April 2011
Volume 52, Issue 14
Free
ARVO Annual Meeting Abstract  |   April 2011
Patches Of RPE Loss Can Be Detected In Vivo In The Rat Eye Using Confocal Scanning Laser Ophthalmoscopy
Author Affiliations & Notes
  • Xu zhao
    Department of Ophthalmology, Li Ka Shing Knowledge Institute of St Michael’s Hospital, University of Toronto, Toronto, Ontario, Canada
  • Natalie Pankova
    Department of Ophthalmology, Li Ka Shing Knowledge Institute of St Michael’s Hospital, University of Toronto, Toronto, Ontario, Canada
  • Hai Wang
    Department of Ophthalmology, Li Ka Shing Knowledge Institute of St Michael’s Hospital, University of Toronto, Toronto, Ontario, Canada
  • Teresa Liang
    Department of Ophthalmology, Li Ka Shing Knowledge Institute of St Michael’s Hospital, University of Toronto, Toronto, Ontario, Canada
  • Sepedeh Hariri
    Department of Physics and Astronomy, University of Waterloo, Waterloo, Ontario, Canada
  • Kostadinka Bizheva
    Department of Physics and Astronomy, University of Waterloo, Waterloo, Ontario, Canada
  • Shelley R. Boyd
    Department of Ophthalmology, Li Ka Shing Knowledge Institute of St Michael’s Hospital, University of Toronto, Toronto, Ontario, Canada
  • Footnotes
    Commercial Relationships  Xu zhao, None; Natalie Pankova, None; Hai Wang, None; Teresa Liang, None; Sepedeh Hariri, None; Kostadinka Bizheva, None; Shelley R. Boyd, None
  • Footnotes
    Support  Natural Science & Engineering Council of Canada (NSERC), 20/20 Network for the Development of Ophthalmic Biomaterials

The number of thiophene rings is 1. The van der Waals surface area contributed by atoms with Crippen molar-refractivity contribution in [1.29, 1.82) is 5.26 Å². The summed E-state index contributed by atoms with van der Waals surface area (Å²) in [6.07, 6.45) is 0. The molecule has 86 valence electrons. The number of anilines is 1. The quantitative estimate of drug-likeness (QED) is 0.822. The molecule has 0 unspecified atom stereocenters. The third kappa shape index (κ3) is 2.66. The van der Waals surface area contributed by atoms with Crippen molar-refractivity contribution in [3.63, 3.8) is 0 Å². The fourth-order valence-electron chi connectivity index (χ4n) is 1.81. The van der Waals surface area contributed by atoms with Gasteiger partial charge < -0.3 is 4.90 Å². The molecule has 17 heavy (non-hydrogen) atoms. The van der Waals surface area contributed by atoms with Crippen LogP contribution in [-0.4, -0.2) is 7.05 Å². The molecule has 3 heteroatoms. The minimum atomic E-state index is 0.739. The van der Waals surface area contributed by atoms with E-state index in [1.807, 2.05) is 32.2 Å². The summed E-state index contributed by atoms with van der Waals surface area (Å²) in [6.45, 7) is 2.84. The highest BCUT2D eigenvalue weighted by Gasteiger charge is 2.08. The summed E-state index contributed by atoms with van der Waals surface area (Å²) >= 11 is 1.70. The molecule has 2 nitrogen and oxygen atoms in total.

Investigative Ophthalmology & Visual Science April 2011, Vol.52, 969. doi:
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      Xu zhao, Natalie Pankova, Hai Wang, Teresa Liang, Sepedeh Hariri, Kostadinka Bizheva, Shelley R. Boyd; Patches Of RPE Loss Can Be Detected In Vivo In The Rat Eye Using Confocal Scanning Laser Ophthalmoscopy. Invest. Ophthalmol. Vis. Sci. 2011;52(14):969.

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      © ARVO (1962-2015); The Authors (2016-present)

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Abstract
 
Purpose:
 

To visualize RPE loss in vivo using confocal scanning laser ophthalmoscopy (cSLO) in the rat, and to potentially induce patches of hypofluoresence similar to those seen in patients with advanced AMD and geographic atrophy.

 
Methods:
 

The HRAII (Heidelberg Retinal Angiography II) cSLO was used to image the rat fundus in the 488/520 and 790/810nm channels. Adult Brown Norway rats were injected once with 0.35, 2 or 5mg/kg Indocyanine Green (ICG) dye, via tail vein, and no fluorescein was given. cSLO images were taken at baseline (prior to injection), and at 24, 48 and 72 hours. In a second set of experiments, a known RPE toxin, NaIO3 (45mg/kg), was injected via tail vein, and images taken at days 3, 7, 14 and 28. Excised eyes were evaluated by wholemount and posterior eye cup immunohistochemistry and cross-sectional H&E histology. Same-species IgG antibodies were used as negative control.

 
Results:
 

Unlike the human fundus, the rat RPE layer did not autofluoresce significantly at 488nm. It followed that no patches of RPE loss could be detected. However, after a single injection of ICG dye, the RPE became visible, dose-dependently, within 24 hours and remained labelled for up to 28 days. Following injection of NaIO3, large patches of hypofluorescence became visible 3 days after NaIO3. Histology confirmed RPE and outer retinal loss in areas corresponding with in vivo hypofluorescence. At 28 days after ICG, there was no detectable loss of the RPE in animals that did not receive NaIO3.

 
Conclusions:
 

ICG dye labels the RPE layer in vivo, and was confirmed by injection of NaIO3, a known RPE toxin. We suggest that labeling of the RPE with ICG dye is a useful tool to visualize the RPE in vivo in rodent models, and could serve as a non-invasive method to follow outer retinal toxicity or loss in the long- or short-term evaluation of ophthalmic drugs, biomaterials and drug delivery devices.

 
Keywords: retinal pigment epithelium • age-related macular degeneration • imaging/image analysis: non-clinical 
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